How to calculate your weight training intensity


When starting off a weight lifting program, often the hardest part is to determine how much weight you should lift, how many sets and how many repetitions per set. This is rather complicated so I will break it down into the necessary steps to accurately predict your required weight for lifts.  To do this we must, as accurately as possible, figure out your maximum lift for one repetition: in workout lingo we call this your 1 RM. This is recommended to do as it will not only allow you to achieve your goals, but will also add a good safety margin to your workouts.  The first step will depend largely on your goals. 

What are your goals?

Answer this question first, as the training protocols are different based on your goal for the training. There are 4 main goals, strength, hypertrophy (building muscle mass),endurance and power. As power training is significantly different from the other three, I will leave it to a future article. They all require a different application of stress so I want to focus on intensity.

Strength Training

Since  goal here is to maximise your strength, the intensity must be high. 80-95 % of your 1 RM. You are aiming for 4-8 reps per set.


The goal here is to maximise muscle growth so you must have increased time under tension (TUT). This means lowering your intensity to between 70-85% and increasing reps to 8-12 repetitions per set.


The goal is to increase the anaerobic efficiency of the muscle, meaning it can work more effectively for longer. To do this we have to increase the reps to 12-25 and lower the intensity to 50-70% 1 RM.

How to figure out your 1 RM

I know this is the question you are all asking by now. The best (and safest) way to do this is use a sub-maximal test, predictive equations, and then tweak from there based on RPE (perceived effort) and actual set/rep completion. Say what you say? Let me put this in plain english.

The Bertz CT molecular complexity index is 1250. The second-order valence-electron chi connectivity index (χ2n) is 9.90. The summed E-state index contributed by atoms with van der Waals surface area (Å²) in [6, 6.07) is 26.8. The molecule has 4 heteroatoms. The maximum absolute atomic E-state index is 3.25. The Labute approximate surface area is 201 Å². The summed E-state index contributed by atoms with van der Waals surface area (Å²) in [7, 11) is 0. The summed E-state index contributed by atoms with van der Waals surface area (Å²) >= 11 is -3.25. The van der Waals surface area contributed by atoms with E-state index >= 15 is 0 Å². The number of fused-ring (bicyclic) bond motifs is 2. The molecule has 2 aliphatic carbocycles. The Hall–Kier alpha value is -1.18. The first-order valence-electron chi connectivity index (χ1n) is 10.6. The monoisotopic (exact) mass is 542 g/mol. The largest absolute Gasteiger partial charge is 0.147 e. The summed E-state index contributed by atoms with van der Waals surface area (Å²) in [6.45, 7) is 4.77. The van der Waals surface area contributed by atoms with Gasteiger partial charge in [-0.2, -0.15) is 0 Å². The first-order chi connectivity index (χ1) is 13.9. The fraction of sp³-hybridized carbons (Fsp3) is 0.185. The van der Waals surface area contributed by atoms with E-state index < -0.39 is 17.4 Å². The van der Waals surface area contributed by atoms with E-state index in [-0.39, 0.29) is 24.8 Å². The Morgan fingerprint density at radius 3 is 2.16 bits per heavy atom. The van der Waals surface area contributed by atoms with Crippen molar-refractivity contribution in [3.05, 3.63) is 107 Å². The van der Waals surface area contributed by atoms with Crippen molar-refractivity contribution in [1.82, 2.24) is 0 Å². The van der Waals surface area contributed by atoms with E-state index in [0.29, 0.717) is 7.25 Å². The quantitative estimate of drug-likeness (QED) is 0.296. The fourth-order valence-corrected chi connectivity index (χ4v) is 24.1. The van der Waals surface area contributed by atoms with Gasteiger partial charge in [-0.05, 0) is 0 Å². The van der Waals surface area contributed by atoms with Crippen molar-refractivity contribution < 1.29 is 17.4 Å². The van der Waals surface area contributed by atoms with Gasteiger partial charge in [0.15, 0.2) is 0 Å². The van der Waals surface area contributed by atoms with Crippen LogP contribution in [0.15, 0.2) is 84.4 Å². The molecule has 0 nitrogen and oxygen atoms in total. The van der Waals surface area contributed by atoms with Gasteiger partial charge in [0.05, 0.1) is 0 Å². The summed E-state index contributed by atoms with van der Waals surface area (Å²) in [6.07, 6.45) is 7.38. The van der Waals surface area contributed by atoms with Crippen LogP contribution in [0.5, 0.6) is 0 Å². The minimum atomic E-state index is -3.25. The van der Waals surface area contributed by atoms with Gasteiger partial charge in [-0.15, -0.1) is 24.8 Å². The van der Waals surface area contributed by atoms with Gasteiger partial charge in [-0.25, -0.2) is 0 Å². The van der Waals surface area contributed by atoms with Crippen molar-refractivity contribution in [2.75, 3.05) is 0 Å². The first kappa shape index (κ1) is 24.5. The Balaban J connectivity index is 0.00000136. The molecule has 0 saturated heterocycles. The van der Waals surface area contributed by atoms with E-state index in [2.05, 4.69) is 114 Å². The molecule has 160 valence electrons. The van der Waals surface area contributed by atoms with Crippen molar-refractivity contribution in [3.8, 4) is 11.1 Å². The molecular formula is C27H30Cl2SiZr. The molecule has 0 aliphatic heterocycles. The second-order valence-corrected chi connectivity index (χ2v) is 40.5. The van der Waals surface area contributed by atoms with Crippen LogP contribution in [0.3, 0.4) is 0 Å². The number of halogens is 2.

1. Select a weight you think you can lift at least 3 times
  2. Perform the lift using proper technique to failure (meaning you can't do one more rep)
  3. Plug the numbers into the formula

This is the formula you would use:

1 RM = resistance used x {1 + (0.03 x repetitions performed)}

Note: There is a considerable amount of research behind this, it is accurate but not exact. The best predictability is when you do a lower number of reps (say 4-6), as the formula does not factor in stability requirements.

Let's use an example. Lets say you want to set your weight for bench press. You would then pick a reasonable weight. For me I would say 70kg. I set it up and successfully do 5 reps to failure. Now I plug into the formula:

1 RM = 70kg x {1 + (0.03 x 5)}

1 RM = 70kg x 1.15

1RM = 80.5 kg

Easy right? 

Setting your resistance

To set your resistance based on number of reps and according to your goals (see below for intensity versus reps), you simply reverse the formula:

appropriate resistance (AR) - 1RM  ÷ {1 + (0.03 x desired number of repetitions)}

Continuing with the example above, lets say my goal is hypertrophy so I want to have 12 reps of my bench press to maximise TUT. I just plug this in to the formula above:

AR = 80.5 ÷ {1 + (0.03 x 12)}

AR = 80.5 ÷1.36

AR = 59.2 but round up to 60kg

This would mean that if there is 60kg on the bar, I should be able to do 12 reps. Next step is to test this and adjust as needed. You can use the list below to help you determine if your intensity/rep range fit into your desired goal.

Repetition to Percentage of 1 RM Predictions

  • 2 reps = 95%
  • 3 reps = 92.5%
  • 4 reps = 90%
  • 5 reps = 87.5%
  • 6 reps = 85%
  • 7 reps = 82.5%
  • 8 reps = 80%
  • 9 reps = 77.5%
  • 10 reps = 75%
  • 12 reps = 70 %

Why would you bother to do this? The answer is simple. When you go to the gym, you want to maximise your results. For weight training, your goals should dictate your intensity. This is science baby. 

Did you like this article? Want to get in touch with me? I am a certified personal trainer and looking for clients like you. Drop me a line.

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